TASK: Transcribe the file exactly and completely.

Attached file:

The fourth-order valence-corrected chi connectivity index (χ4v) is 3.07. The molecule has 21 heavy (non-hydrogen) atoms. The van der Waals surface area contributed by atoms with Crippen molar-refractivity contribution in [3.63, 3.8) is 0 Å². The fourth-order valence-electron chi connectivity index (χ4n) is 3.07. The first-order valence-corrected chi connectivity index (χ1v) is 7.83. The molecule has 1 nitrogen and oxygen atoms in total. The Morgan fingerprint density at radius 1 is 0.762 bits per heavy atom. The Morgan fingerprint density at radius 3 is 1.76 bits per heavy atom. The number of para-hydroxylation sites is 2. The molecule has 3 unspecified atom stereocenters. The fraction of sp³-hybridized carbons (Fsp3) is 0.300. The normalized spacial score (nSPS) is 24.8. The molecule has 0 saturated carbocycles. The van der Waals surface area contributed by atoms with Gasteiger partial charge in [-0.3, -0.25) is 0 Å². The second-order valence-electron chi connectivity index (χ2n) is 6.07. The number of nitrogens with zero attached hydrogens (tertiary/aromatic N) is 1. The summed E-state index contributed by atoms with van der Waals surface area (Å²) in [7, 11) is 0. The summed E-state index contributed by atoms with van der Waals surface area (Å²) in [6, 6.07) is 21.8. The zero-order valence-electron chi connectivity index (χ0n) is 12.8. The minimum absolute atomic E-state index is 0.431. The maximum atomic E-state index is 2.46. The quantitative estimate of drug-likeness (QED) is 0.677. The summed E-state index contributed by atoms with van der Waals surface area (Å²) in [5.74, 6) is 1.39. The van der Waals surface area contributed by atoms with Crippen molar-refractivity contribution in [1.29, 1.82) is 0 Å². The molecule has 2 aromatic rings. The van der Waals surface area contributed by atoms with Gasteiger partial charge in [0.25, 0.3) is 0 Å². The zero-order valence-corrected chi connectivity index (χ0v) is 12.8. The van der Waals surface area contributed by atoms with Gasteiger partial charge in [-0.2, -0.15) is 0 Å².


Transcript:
The fourth-order valence-corrected chi connectivity index (χ4v) is 3.07. The molecule has 21 heavy (non-hydrogen) atoms. The van der Waals surface area contributed by atoms with Crippen molar-refractivity contribution in [3.63, 3.8) is 0 Å². The fourth-order valence-electron chi connectivity index (χ4n) is 3.07. The first-order valence-corrected chi connectivity index (χ1v) is 7.83. The molecule has 1 nitrogen and oxygen atoms in total. The Morgan fingerprint density at radius 1 is 0.762 bits per heavy atom. The Morgan fingerprint density at radius 3 is 1.76 bits per heavy atom. The number of para-hydroxylation sites is 2. The molecule has 3 unspecified atom stereocenters. The fraction of sp³-hybridized carbons (Fsp3) is 0.300. The normalized spacial score (nSPS) is 24.8. The molecule has 0 saturated carbocycles. The van der Waals surface area contributed by atoms with Gasteiger partial charge in [-0.3, -0.25) is 0 Å². The second-order valence-electron chi connectivity index (χ2n) is 6.07. The number of nitrogens with zero attached hydrogens (tertiary/aromatic N) is 1. The summed E-state index contributed by atoms with van der Waals surface area (Å²) in [7, 11) is 0. The summed E-state index contributed by atoms with van der Waals surface area (Å²) in [6, 6.07) is 21.8. The zero-order valence-electron chi connectivity index (χ0n) is 12.8. The minimum absolute atomic E-state index is 0.431. The maximum atomic E-state index is 2.46. The quantitative estimate of drug-likeness (QED) is 0.677. The summed E-state index contributed by atoms with van der Waals surface area (Å²) in [5.74, 6) is 1.39. The van der Waals surface area contributed by atoms with Crippen molar-refractivity contribution in [1.29, 1.82) is 0 Å². The molecule has 2 aromatic rings. The van der Waals surface area contributed by atoms with Gasteiger partial charge in [0.25, 0.3) is 0 Å². The zero-order valence-corrected chi connectivity index (χ0v) is 12.8. The van der Waals surface area contributed by atoms with Gasteiger partial charge in [-0.2, -0.15) is 0 Å².